“A fish that grants wishes. There are stories.”

There was a bubbling gurgle that must have been a laugh. Then the fish said, “No, no. I’m just a fish. No special wish powers. I mean, I wish I were; I’d do some wishing of my own but no, I’m just a carp.”

The man was disappointed. Visibly so – his body sagged. He hadn’t realized that he’d already planned his wishes, that he’d pictured himself at a table full of a wide variety of delicious foods (not one beet root to be seen) next to a beautiful woman in a giant house. But as the fish acknowledged no power to grant wishes, that vision vanished as quickly as it had unconsciously snuck in.

The fish blinked, taking in the image of the man disappointed and said, “I can see that you’ve lost hope.”

The man looked up, ready to deny it – then sank again, to sit on the rock by the pool, his head in his hand.

He sat there, the picture of despair. The carp made a soothing bubbly sound. “I see that I have spoken the truth. I have noticed that truth will silence many creatures.”

The man looked up at the carp, still looking at him with its bulging eye.

“My fellow carp will often swim the other way when they see me coming. They don’t say anything to me but this frog friend of mine has told me they call me the Truth. He told me it’s not that they don’t respect me, it’s just that they don’t always like to hear the truth.”

The man looked at the carp quizzically. “Do you know lots of truths?”

The carp blinked and said, “Yes. There are the truths of the creatures, the truths of the deep, the truths of the beyond, the truths of the shallow, of the bright, of the big, the small, the future, the past.”

The man’s eyes lit up. “Do you know the future?”

The fish dipped back down into the pool for a moment, then re-emerged. It chewed on a bit of algae and blinked. “I know some of the future,” it said.

The man shifted his position on the rock, some hope slipping back into his body. He gripped the pole of his net as if it were the fish’s hand and said, “Can you tell me my future?”

“Things will get better,” said the fish.

The man smiled and loosened his grip on the net.

“Then they will get worse.”

The man let the net go entirely and sank back on his rock.

“But then,” said the fish, “it will get better again.”

The man sat neither forward nor backwards, just poised in the middle.

“Yes,” said the fish, “that is right. It will bob in both directions, like a bit of algae.”

The man stared at the fish for a moment. “That’s the truth?”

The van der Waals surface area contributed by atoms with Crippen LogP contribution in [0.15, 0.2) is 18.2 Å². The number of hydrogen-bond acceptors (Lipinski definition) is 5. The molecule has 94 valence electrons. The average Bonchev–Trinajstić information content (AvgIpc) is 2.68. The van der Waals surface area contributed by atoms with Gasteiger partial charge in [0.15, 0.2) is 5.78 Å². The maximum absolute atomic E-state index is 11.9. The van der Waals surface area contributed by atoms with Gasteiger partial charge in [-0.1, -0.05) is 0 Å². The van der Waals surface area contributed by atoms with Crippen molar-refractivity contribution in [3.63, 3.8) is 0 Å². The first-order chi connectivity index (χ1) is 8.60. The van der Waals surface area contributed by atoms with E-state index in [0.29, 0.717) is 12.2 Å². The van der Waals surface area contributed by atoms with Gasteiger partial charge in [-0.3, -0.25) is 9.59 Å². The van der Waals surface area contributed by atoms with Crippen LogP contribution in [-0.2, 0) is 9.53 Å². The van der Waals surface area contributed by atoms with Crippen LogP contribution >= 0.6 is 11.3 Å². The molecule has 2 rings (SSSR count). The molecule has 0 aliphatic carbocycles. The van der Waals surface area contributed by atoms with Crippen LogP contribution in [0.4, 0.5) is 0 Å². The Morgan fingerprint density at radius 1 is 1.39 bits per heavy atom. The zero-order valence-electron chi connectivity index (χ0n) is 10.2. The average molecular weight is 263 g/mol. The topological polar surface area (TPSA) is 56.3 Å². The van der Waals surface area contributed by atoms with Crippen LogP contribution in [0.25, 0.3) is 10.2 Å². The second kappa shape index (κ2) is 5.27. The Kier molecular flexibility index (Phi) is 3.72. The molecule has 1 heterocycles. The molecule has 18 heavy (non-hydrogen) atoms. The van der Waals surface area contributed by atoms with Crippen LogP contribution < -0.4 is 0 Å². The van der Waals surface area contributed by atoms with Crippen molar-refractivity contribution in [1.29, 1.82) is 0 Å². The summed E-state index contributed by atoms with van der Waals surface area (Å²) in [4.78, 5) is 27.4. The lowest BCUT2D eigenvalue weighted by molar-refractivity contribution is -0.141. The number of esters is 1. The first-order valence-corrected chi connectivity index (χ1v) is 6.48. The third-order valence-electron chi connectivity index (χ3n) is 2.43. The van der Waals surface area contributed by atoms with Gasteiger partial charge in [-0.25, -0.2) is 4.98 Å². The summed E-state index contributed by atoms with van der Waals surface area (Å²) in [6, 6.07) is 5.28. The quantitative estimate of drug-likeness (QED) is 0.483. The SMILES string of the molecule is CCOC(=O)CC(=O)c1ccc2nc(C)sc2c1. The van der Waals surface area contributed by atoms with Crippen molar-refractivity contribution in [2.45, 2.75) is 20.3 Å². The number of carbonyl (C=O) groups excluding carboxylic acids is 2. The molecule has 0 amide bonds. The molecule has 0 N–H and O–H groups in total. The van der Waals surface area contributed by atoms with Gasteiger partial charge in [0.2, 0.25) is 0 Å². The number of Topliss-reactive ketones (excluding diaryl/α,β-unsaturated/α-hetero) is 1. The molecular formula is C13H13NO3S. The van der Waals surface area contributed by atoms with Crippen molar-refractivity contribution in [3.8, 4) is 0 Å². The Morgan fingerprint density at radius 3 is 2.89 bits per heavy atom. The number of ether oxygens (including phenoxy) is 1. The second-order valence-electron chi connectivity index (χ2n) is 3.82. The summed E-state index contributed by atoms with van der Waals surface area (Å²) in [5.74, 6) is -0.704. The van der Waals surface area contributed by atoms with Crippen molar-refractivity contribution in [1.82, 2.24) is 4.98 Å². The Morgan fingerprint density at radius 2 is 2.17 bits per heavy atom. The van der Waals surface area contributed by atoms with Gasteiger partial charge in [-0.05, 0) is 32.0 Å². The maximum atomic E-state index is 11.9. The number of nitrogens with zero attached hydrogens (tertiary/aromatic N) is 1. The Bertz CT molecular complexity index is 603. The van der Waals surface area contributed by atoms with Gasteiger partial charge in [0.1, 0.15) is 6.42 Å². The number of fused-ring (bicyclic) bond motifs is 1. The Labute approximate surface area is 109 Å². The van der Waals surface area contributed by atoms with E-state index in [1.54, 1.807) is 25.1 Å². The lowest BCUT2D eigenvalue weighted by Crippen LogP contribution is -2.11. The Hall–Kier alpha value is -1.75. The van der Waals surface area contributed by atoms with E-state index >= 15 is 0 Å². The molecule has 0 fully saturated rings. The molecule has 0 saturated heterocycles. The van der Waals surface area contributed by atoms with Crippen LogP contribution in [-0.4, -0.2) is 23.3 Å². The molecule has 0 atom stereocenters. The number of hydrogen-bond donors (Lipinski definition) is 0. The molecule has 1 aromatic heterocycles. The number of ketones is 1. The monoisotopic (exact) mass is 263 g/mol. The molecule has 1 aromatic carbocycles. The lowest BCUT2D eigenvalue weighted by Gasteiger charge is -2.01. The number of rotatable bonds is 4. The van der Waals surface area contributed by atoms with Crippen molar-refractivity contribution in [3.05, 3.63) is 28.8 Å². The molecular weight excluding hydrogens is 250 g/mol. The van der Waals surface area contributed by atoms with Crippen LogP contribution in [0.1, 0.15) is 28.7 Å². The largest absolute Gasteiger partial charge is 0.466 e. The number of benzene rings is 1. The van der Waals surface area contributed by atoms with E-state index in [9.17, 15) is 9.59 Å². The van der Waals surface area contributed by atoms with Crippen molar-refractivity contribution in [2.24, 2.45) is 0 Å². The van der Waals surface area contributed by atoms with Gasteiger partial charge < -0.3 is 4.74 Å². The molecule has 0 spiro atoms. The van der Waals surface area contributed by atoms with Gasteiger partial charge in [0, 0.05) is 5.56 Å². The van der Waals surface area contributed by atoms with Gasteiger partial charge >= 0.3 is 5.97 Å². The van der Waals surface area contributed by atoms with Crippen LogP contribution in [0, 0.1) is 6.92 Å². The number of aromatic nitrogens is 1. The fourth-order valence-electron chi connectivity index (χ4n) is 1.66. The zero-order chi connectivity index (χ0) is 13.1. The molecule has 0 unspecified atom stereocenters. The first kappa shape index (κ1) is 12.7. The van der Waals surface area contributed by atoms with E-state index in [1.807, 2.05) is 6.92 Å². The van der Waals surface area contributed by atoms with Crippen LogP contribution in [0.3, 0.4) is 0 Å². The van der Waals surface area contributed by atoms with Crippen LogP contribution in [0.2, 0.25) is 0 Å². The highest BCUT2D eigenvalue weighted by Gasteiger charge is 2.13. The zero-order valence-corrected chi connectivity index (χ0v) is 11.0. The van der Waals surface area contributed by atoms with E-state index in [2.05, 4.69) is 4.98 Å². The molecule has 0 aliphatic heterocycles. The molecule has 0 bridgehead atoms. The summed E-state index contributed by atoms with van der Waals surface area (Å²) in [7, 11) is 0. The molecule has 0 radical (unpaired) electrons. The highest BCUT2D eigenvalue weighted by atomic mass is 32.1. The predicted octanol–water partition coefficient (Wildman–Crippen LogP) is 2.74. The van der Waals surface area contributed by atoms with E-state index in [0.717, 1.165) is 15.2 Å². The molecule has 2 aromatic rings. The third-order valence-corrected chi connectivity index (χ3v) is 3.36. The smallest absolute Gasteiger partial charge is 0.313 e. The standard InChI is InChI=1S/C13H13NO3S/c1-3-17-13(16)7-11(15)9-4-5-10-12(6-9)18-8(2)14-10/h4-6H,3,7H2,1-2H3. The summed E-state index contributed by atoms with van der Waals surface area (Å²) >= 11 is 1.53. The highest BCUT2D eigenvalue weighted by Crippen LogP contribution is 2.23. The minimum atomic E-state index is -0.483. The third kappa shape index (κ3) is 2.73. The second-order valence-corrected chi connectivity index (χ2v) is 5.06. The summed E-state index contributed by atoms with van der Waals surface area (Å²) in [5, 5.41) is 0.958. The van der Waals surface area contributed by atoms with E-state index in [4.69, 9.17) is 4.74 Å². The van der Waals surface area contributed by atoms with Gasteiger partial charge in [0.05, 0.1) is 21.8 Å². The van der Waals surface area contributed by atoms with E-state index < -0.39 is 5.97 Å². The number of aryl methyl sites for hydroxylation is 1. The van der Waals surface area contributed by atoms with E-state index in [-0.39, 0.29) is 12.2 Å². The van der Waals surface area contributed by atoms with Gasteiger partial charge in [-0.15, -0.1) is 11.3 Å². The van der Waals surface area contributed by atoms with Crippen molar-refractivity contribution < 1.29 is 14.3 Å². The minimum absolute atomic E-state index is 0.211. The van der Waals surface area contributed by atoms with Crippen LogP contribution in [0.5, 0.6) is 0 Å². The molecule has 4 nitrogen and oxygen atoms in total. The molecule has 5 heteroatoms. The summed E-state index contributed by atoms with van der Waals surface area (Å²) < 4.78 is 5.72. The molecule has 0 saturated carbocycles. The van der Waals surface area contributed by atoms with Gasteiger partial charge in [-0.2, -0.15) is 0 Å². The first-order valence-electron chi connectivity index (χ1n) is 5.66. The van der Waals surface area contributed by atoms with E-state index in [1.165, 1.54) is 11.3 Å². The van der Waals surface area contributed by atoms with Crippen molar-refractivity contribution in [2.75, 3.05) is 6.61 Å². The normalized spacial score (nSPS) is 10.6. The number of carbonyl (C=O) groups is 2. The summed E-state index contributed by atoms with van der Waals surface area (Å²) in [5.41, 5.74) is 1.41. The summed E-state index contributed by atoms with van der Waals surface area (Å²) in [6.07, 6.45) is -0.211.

“I think so,” said the carp.

“Well,” said the man, “tell me this. Will I take you home and eat you for dinner?”

The fish dipped below the water. It swam around its contained area for a moment then re-emerged, blinking its eyes. The carp spoke slowly. It was an old carp, one who had learned quite a bit in its days in the deep. The carp looked at the man and said: “You want to. You want to eat me. You are very hungry for my flesh. But I think you will not take me home and eat me for dinner and this is why: There is no one there who will tell you the truth. So I think you will lift me again and return me to the flow of my home. Then you will return over the next passings of the time and the river. You will drop this circle here in the flow and I will emerge to tell you more truths.”

It was the man’s turn to blink. He couldn’t decide if this was, in fact, the truth or the carp’s attempt to save itself. Or perhaps, he thought, it was both at once. As he thought, the carp dipped back underwater, swimming back and forth. The man pictured himself pulling the fish from the water, watching it die, cooking it up, then sitting down to eat. He imagined the smell, the flavor, the clear absence of beet on the table. He saw the bones on his plate, saw himself trying to make meaning from the bones, to read them the way the fortune teller reads chicken bones. Then he saw the next day, when the fish was all gone and beets were on his table again and he’d have to smile and pretend they were what he wanted most in the world.

The fish had popped its head out again. The man said, “How do I know that you will come when I drop the net?”

The carp blinked dispassionately and said, “I tell the truth.”

With that, the man picked up his net and the fish in it, flopping as he did and walked it toward the river’s edge.